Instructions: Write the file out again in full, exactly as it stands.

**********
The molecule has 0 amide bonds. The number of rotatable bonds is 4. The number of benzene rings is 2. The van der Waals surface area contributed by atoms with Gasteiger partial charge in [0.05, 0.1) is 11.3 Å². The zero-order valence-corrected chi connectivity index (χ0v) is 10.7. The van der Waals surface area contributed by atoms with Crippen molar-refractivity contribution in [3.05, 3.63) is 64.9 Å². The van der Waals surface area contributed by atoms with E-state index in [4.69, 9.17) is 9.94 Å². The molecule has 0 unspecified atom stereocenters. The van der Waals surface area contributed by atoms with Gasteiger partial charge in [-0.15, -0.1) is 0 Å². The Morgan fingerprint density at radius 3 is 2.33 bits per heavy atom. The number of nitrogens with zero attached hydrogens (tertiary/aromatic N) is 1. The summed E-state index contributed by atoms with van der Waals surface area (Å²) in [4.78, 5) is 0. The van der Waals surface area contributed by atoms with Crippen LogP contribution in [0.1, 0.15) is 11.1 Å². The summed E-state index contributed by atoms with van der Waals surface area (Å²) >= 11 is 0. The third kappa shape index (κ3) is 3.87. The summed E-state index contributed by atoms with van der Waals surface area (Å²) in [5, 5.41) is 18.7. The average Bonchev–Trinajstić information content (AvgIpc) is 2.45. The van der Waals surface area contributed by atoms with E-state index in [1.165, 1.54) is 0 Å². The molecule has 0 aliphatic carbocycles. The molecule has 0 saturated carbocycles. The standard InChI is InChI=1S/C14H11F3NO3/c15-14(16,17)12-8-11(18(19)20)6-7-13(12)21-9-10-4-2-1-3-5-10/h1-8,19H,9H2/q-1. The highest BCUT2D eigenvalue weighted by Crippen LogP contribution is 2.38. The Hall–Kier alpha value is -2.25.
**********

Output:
The molecule has 0 amide bonds. The number of rotatable bonds is 4. The number of benzene rings is 2. The van der Waals surface area contributed by atoms with Gasteiger partial charge in [0.05, 0.1) is 11.3 Å². The zero-order valence-corrected chi connectivity index (χ0v) is 10.7. The van der Waals surface area contributed by atoms with Crippen molar-refractivity contribution in [3.05, 3.63) is 64.9 Å². The van der Waals surface area contributed by atoms with E-state index in [4.69, 9.17) is 9.94 Å². The molecule has 0 unspecified atom stereocenters. The van der Waals surface area contributed by atoms with Gasteiger partial charge in [-0.15, -0.1) is 0 Å². The Morgan fingerprint density at radius 3 is 2.33 bits per heavy atom. The number of nitrogens with zero attached hydrogens (tertiary/aromatic N) is 1. The summed E-state index contributed by atoms with van der Waals surface area (Å²) in [4.78, 5) is 0. The van der Waals surface area contributed by atoms with Crippen LogP contribution in [0.1, 0.15) is 11.1 Å². The summed E-state index contributed by atoms with van der Waals surface area (Å²) >= 11 is 0. The third kappa shape index (κ3) is 3.87. The summed E-state index contributed by atoms with van der Waals surface area (Å²) in [5, 5.41) is 18.7. The average Bonchev–Trinajstić information content (AvgIpc) is 2.45. The van der Waals surface area contributed by atoms with E-state index in [1.165, 1.54) is 0 Å². The molecule has 0 aliphatic carbocycles. The molecule has 0 saturated carbocycles. The standard InChI is InChI=1S/C14H11F3NO3/c15-14(16,17)12-8-11(18(19)20)6-7-13(12)21-9-10-4-2-1-3-5-10/h1-8,19H,9H2/q-1. The highest BCUT2D eigenvalue weighted by Crippen LogP contribution is 2.38. The Hall–Kier alpha value is -2.25.